Using counterfeit notes: Counterfeit bills are popular in many countries throughout Asia. When getting changed by the driver, make sure he hasn’t swapped out your original bill for a counterfeit note. Many such cases have been documented in Beijing in particular. The drivers have perfected this skill to the point it is extremely difficult to notice the bills being swapped. A great way to detect this happening is if your driver returns the bill claiming it to be fake and then asks to get another one.
Each taxi should have the drivers information in front of the passenger’s seat, on the right side. Make sure to snap a photo of that information as soon as you get in the car, and remember to take the receipt after the ride has concluded.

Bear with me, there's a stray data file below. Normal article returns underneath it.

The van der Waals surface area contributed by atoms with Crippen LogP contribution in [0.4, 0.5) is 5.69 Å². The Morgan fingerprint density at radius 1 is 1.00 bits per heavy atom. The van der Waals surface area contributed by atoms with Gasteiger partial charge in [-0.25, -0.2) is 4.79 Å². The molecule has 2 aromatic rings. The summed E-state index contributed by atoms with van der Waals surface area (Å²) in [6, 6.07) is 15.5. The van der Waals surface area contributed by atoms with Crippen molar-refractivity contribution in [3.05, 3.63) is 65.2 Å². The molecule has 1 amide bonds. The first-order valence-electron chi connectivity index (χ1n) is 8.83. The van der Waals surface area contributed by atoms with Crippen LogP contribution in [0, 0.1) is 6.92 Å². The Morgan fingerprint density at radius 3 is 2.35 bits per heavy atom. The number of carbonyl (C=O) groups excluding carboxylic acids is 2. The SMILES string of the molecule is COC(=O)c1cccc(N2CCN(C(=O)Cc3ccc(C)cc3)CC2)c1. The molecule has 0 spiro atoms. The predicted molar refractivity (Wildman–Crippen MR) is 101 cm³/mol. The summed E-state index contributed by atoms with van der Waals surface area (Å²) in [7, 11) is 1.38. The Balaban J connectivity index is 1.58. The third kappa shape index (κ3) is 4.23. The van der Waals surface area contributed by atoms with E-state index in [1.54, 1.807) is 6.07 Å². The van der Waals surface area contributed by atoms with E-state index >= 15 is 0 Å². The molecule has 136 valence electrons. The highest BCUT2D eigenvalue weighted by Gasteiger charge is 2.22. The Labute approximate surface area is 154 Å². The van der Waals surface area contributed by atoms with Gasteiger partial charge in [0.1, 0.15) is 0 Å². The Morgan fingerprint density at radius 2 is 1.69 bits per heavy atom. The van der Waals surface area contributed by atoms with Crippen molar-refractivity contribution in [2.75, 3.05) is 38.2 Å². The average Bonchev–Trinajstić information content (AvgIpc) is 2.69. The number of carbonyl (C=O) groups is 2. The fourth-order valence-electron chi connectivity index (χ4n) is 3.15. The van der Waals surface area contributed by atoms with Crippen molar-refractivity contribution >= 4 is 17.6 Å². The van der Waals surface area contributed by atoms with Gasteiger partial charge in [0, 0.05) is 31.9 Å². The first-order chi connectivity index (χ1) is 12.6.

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So How To Avoid Scams?

How To Identify Taxi Scams In China How To avoid

The easiest way to prevent this type of fraud is by pre-arranging a licensed taxi or a car service to get you from the airport or the hotel to your next destination. An important thing to remember when using taxis in China is that all licensed taxi operators have license plates beginning with a specific character, all licensed Beijing taxis for example have “京 B” prefixed on their plates. Official taxis also use a red light of some description on top, or inside their vehicles, usually connected to an official meter. Whilst illegal ‘black taxis’ either have no light at all, or hang a red light inside their vehicle, independent of the meter. By doing so they tend to mimic the official drivers to confuse unknowing tourists.